This form of legalism says that ones approval by God, self, or others is based upon reaching a level of spiritual performance. This is what Paul referred to when he said, "Having begun in the Spirit are ye now made perfect by the flesh" (Galatians 3:3)?
This performance is not for salvation but for a sense of acceptance. It is seeking for yourself that sense that God is smiling on you, and that others approve of your spirituality. The problem with this is our motive. The good works we do should be for the sake of others, whether that is God or people. If we do them for approval then that is all the reward we are due.
Many Christians get caught up in such a performance-based relationship with God. They may have an unconscious need they are trying to fulfill. Perhaps they have never thought through their motive. Or, they may not fully understand God's grace and love for them.
In any case we have all the acceptance from God that we will ever need. That being resolved we are free now to devote our good works to the benefit of others, and not ourselves.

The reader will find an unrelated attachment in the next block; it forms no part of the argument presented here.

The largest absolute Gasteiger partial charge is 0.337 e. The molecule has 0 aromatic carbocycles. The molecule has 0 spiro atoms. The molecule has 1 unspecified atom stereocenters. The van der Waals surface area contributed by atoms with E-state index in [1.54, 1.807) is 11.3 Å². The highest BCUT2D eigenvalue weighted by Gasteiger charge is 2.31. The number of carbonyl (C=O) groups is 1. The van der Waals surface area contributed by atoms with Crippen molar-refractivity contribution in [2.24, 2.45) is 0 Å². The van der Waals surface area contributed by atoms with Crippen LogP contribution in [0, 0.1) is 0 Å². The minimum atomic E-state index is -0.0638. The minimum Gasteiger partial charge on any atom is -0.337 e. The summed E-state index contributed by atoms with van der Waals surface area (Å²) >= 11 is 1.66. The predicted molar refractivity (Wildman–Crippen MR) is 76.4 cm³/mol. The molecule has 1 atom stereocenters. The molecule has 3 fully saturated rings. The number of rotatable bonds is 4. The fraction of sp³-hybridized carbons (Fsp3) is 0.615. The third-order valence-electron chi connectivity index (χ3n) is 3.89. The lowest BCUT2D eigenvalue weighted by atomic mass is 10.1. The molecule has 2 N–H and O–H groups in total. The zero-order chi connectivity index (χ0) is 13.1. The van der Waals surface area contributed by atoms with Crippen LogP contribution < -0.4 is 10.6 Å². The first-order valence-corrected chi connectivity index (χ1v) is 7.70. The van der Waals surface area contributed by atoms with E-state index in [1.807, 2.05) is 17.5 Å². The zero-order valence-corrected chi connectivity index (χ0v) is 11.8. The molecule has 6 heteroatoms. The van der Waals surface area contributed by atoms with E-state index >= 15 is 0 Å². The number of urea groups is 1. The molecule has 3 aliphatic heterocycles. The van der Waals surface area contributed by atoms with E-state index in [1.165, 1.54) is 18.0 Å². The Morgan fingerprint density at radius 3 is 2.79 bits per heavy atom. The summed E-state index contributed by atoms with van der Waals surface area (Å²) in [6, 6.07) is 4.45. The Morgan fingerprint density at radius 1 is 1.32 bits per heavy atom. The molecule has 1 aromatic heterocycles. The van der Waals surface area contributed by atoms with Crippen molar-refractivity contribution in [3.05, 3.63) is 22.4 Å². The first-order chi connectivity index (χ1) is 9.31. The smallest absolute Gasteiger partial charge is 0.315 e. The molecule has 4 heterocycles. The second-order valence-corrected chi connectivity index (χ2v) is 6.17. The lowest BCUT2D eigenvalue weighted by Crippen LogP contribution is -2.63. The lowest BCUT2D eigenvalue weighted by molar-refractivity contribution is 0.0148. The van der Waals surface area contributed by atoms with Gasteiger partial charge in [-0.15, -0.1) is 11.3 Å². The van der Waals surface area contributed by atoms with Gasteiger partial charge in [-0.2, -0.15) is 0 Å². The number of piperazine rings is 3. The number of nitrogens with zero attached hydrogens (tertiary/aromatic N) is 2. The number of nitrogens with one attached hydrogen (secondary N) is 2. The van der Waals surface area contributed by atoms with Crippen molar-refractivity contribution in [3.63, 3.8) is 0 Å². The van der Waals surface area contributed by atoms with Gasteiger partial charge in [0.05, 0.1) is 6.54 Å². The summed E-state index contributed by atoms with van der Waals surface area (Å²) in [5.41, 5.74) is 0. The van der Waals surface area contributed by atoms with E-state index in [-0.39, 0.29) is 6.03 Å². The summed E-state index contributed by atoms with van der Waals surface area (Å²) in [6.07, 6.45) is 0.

This third form of legalism is found among those individuals who feel they must usurp the role of the Holy Spirit to convict of sin. There is a balance here between being mutually accountable in the Body of Christ to biblical standards on the one hand, and on the other assuming our interpretation of those standards is the only correct one.
Many standards that are assumed to be Christian may have been influenced by our culture. This is illustrated in the church in Antioch where Christians were first called by that name. The church was made up of Gentile and Jewish converts. The Jews had their cultural taboos that had built up over centuries of living under the Old Testament law.
The Gentiles had no taboo about eating unbled meat, or meat offered to idols. When they brought this food to the 'church supper' one can imagine the response of the Jews. This led to a division in the church. To resolve it Paul took the issue back to Jerusalem. The solution was a compromise. This is discussed in Acts 15.
Jesus said in John 14:15, "If ye love me, keep my commandments." As you read that, on which phrase did you focus? Was it the "keeping the commandments" phrase? Or, was it the "loving Jesus" phrase? If you focus on loving Jesus the weight of keeping commandments will be light. It is very much like the many things we do for a loved one. They are not heavy loads if we are motivated by love for that person.